The past few years have seen a nearly-unprecedented level of vitriol and distrust directed towards scientific research as an institution and those who work within it. Particularly accelerated by misinformation about vaccines and COVID-19, researchers are having to contend with this new wave of distrust and skepticism.
However, during all of this conspiratorial commotion, a more time-honoured threat to science — political interference — has been less studied. As a new study from researchers at Dalhousie University suggests, Canadian researchers, particularly those in environmental fields, have experienced a surprising degree of interference with their ability to conduct and discuss their research.
The researchers provide some political context for their research, outlining how Canada’s Liberal government attempted to address claims of scientific muzzling under the previous Harper government by enacting a policy that would reduce political interference within over 20 federal departments. However, as the authors make clear, these policies only applied to federal public sector researchers.
To gain a more clear understanding of the degree of interference in Canadian environmental research, the authors of the study conducted a survey of 741 public sector environmental scientists in Canada. The primary goals of this survey were to understand how common interference was, where it came from, how it affected scientists, and whether the interference was different depending on certain characteristics of the scientists.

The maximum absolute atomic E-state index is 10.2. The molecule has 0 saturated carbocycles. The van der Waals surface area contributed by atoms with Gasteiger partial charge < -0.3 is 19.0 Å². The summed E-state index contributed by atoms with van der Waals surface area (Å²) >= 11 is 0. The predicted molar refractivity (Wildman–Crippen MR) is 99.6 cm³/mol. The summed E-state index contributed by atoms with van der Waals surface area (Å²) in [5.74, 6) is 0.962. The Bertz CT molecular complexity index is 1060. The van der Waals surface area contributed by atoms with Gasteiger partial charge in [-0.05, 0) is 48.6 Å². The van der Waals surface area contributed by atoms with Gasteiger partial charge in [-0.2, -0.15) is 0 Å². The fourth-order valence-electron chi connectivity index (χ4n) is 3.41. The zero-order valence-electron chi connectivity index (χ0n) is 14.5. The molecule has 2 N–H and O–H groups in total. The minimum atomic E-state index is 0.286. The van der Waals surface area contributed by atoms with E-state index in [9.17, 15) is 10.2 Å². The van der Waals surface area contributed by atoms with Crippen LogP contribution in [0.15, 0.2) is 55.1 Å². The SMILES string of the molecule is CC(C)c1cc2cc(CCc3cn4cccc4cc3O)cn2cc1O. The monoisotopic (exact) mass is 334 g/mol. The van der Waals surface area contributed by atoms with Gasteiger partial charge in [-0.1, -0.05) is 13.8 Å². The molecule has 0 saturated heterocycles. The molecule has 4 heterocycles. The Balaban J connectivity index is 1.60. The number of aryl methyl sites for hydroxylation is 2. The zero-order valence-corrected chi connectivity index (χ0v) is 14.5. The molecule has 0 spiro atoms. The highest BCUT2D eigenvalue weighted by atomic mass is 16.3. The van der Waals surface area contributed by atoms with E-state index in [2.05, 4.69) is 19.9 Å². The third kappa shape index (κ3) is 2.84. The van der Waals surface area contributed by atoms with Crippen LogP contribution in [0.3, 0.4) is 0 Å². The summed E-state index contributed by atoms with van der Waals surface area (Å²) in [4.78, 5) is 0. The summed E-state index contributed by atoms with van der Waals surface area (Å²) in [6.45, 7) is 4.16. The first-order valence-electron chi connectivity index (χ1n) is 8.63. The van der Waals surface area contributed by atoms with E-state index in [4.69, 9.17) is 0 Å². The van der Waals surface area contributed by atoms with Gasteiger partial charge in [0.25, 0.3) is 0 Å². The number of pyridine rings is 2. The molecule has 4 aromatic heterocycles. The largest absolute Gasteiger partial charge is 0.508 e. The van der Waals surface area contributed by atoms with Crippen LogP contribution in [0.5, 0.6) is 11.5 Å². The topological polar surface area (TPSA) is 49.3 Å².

The survey included both quantitative Likert scale questions (which are used to measure opinions, attitudes, and behaviours) and written responses that were then qualitatively coded by the research team.
The call is coming from inside the house
Among the survey sample, the majority of respondents (63%) were “established” scientists, while nearly one-third were early in their career and 5% were retired. Surprisingly, 92% of all respondents reported that they had experienced interference to some degree.
For those who were asked to make modifications to their work, the most common reason was to “downplay environmental risks or impacts”. One example given involved higher-level executives changing results to minimize supposed environmental impacts. For those who did experience interference, the most common source was senior management (29%), followed by middle management and communications staff.
In regards to the impact on the researchers, nearly one-fifth of respondents reported that restrictions on their public commentary and communication had affected their job satisfaction. Early-career scientists were particularly affected, expressing greater concern about the media and negative impacts on their career if they communicated publicly. Interestingly, though perhaps not surprisingly, the most common environmental area within which scientists experienced interference was climate change, followed by pollution and agricultural impacts.
However, not all respondents experienced this degree of interference: 54% strongly agreed that their organizations allow them to speak to the media freely, while 59% strongly disagreed that their organizations had ever stopped them from answering questions from the media or public. Additionally, the authors highlight an important limitation of their study: the motivation behind interference. Without being able to know which incidents were intentional or unintended, they advise that their results be interpreted with caution.
Nonetheless, they warn that fear of media is a “substantial problem” for environmental researchers in Canada, particularly those in the early stages of their career. They suggest increased communications training and efforts to combat misinformation as potential remedies to this issue.